1 March 20


This morning I am the breakfast queen, cooking bagels with bacon and poached egg for one little grandson and preparing cornflakes with yoghurt and Greek honey swirl (in a second dish) for second grandson, who then wanted honey on toasted bagel. Next the dog got his bowlful then The B and I had the usual fruit salad with gooey, chewy French Agen prunes.  All was quiet from the boys except weird sounds from the tv (breakfast was allowed in front of it while they watched the end of The Hobbit) but I was very pleased to be told it was the best ever bacon and egg sandwich (a new weekend craze at their house) because I’d fried the egg in a blini pan so it was neat and round and chopped the bacon so the rasher didn’t slide off the bagel sandwich at the first bite. Poured Fennel, Carrot and Spinach Soup into Kilner jar for The B to whizz up to his mum who has a Pimlico Plumbers emergency, resulting in no bathroom and no oven, so a hot bowl of soup might go down well. It’s very cold, but the sun is shining so we set off for our lunch date glad to be free of all responsibilities. We head along the river towards Hammersmith, dodging the sea of walkers, bikers, runners and occasional car for Sam’s at Riverside (www.samsriverside.co.uk) for lunch. Four big, long radishes with very fresh green leaves are a welcome sight on the table, served French-style with a pat of butter and sea salt for swiping and dipping. We have the dog, so sit at one of the bar tables happily soon sharing salt haddock croquettes with curry leaf mayo and crab toasts, the former quite superb; crunchy and generously filled, the white crab on neat squares of crisp, buttery cake-like toast. We both chose roast halibut, chanterelles, meuniere butter and chicken jus. The jus had an extraordinarily wonderful rich effect on the thick fillet of meaty halibut, perfectly cooked with a hint of pink at the bone. We shared a portion of chips with the fish and headed off for home while the sun was still out. My fridge was full of ingredients required for a pizza bonanza, so used some of them – spinach, tomatoes, roasted red peppers and mozzarella – to make a pasta supper. Dead easy, just fold a handful of baby spinach into al dente radiatore pasta, adding a chopped roast Romano pepper, a few diced peeled and seeded tomatoes (the seeds into a sieve over a bowl, then press to collect their juices) and torn pieces of mozzarella, tossing as the spinach melts. A doddle to make and bears out my theory that a box of filleted, roasted red peppers in the fridge is a godsend for instant suppers.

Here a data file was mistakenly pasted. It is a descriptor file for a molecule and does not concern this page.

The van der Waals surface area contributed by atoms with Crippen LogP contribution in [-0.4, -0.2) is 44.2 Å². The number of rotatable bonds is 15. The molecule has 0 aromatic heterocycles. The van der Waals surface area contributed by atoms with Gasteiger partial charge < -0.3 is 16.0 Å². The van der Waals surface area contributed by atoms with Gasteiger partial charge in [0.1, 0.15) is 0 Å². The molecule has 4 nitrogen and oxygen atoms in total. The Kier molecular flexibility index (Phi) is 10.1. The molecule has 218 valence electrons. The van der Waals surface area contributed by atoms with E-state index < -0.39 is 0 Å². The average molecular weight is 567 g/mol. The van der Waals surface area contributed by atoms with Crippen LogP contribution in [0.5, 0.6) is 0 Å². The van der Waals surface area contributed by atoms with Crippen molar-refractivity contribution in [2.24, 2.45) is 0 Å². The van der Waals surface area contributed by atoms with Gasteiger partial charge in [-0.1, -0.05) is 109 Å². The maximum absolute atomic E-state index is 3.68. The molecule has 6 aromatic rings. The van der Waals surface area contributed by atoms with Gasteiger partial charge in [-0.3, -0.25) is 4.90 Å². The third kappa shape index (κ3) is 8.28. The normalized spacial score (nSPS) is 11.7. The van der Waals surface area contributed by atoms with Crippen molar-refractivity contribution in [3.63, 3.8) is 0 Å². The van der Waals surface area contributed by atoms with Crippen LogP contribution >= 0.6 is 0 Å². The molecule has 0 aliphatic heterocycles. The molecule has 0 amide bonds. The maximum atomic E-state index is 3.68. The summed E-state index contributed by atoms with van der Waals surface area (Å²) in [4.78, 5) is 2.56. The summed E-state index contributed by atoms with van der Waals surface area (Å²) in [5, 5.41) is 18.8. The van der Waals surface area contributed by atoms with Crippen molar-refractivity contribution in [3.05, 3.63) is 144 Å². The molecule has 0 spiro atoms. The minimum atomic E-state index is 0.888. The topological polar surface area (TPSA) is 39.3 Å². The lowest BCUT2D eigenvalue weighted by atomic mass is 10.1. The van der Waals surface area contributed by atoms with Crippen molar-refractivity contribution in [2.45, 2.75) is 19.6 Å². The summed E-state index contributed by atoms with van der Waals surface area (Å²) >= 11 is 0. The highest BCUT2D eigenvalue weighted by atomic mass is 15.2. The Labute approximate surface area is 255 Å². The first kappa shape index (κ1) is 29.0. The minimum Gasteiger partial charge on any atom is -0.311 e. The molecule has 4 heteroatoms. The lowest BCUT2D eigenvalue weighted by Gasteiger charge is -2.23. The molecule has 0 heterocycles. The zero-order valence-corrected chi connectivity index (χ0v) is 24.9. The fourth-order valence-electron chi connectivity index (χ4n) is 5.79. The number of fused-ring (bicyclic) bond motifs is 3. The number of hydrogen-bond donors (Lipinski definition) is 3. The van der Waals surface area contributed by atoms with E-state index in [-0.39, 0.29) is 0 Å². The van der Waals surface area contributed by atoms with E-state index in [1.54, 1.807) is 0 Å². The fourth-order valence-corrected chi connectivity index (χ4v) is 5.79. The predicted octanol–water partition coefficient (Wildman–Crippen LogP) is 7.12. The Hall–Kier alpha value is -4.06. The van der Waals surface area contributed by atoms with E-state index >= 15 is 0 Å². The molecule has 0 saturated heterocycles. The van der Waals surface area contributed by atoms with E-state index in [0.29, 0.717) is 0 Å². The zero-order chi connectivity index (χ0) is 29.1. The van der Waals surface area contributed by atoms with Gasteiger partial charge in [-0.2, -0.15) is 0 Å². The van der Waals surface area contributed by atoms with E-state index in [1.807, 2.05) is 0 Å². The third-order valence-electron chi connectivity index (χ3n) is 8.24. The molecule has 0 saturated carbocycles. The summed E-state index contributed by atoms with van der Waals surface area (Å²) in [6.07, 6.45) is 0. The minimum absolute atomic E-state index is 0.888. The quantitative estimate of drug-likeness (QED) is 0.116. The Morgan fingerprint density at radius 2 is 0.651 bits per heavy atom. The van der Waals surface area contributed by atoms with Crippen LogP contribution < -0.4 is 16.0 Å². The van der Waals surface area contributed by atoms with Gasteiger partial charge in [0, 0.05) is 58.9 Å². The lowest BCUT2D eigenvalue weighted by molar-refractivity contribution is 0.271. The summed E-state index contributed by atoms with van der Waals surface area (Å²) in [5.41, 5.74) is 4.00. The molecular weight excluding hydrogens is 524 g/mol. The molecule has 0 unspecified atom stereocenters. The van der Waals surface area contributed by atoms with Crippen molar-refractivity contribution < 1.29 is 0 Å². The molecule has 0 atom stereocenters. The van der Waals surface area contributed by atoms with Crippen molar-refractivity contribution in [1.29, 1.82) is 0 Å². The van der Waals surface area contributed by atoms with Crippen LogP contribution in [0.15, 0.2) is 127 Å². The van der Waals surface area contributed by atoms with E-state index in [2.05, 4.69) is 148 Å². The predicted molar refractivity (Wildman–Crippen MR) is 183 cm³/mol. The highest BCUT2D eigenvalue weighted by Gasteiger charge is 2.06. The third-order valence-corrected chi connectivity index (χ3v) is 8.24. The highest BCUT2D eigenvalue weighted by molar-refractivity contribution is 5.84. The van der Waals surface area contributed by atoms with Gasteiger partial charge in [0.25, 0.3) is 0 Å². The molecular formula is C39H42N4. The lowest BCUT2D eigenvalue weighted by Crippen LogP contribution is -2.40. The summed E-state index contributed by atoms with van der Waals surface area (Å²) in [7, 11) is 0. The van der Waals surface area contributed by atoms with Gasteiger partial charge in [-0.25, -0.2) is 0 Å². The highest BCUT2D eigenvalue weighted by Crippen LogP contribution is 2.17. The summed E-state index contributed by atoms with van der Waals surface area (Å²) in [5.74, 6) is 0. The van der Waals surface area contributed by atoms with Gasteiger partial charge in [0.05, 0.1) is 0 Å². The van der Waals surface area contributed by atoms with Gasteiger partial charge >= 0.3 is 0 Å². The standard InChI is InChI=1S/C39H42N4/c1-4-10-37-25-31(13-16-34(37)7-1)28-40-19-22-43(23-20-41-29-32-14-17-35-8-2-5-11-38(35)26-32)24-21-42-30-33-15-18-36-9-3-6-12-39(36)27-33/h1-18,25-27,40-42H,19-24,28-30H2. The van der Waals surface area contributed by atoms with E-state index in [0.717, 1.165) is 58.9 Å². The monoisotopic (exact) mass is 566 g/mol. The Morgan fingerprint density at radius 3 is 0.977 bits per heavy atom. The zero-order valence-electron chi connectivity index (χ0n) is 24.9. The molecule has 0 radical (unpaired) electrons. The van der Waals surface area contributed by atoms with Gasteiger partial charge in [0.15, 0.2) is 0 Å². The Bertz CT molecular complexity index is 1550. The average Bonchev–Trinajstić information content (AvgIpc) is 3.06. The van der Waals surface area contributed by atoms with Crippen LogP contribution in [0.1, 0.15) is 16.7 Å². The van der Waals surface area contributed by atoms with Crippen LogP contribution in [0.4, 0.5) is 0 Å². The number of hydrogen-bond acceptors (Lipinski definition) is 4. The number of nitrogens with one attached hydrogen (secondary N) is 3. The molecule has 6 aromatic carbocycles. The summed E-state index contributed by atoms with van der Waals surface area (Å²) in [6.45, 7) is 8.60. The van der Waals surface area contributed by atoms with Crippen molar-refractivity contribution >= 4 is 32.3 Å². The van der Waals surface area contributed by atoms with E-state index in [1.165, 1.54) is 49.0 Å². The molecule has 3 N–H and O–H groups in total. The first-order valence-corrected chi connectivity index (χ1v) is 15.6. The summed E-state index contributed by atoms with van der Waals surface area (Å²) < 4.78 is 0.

Last night before bed, I took a butterflied lamb shoulder (750g) out of the freezer with thoughts of a stew. This morning it’s raining again, cold and miserable, so I’m glad I did. I’d seen something somewhere recently about Robert Carrier, so I was drawn like a magnet to his book Great Spanish Dishes for inspiration, thinking there might be a Spanish cocida with red peppers. There wasn’t and I didn’t like the sound of his recipe for Malaga Lamb Stew but did like the thought of cooking the lamb with red wine, black olives and roasted red peppers. What I’m calling Spanish Lamb Stew was cooked slowly in the oven and served with carrots, peas and revitalized leftover mash (just heat a little milk with butter over a low heat, stir in the mash and warm through gently). It smelt enticingly Mediterranean but tasted fresh and light as opposed to heavy and rich. Highly recommended.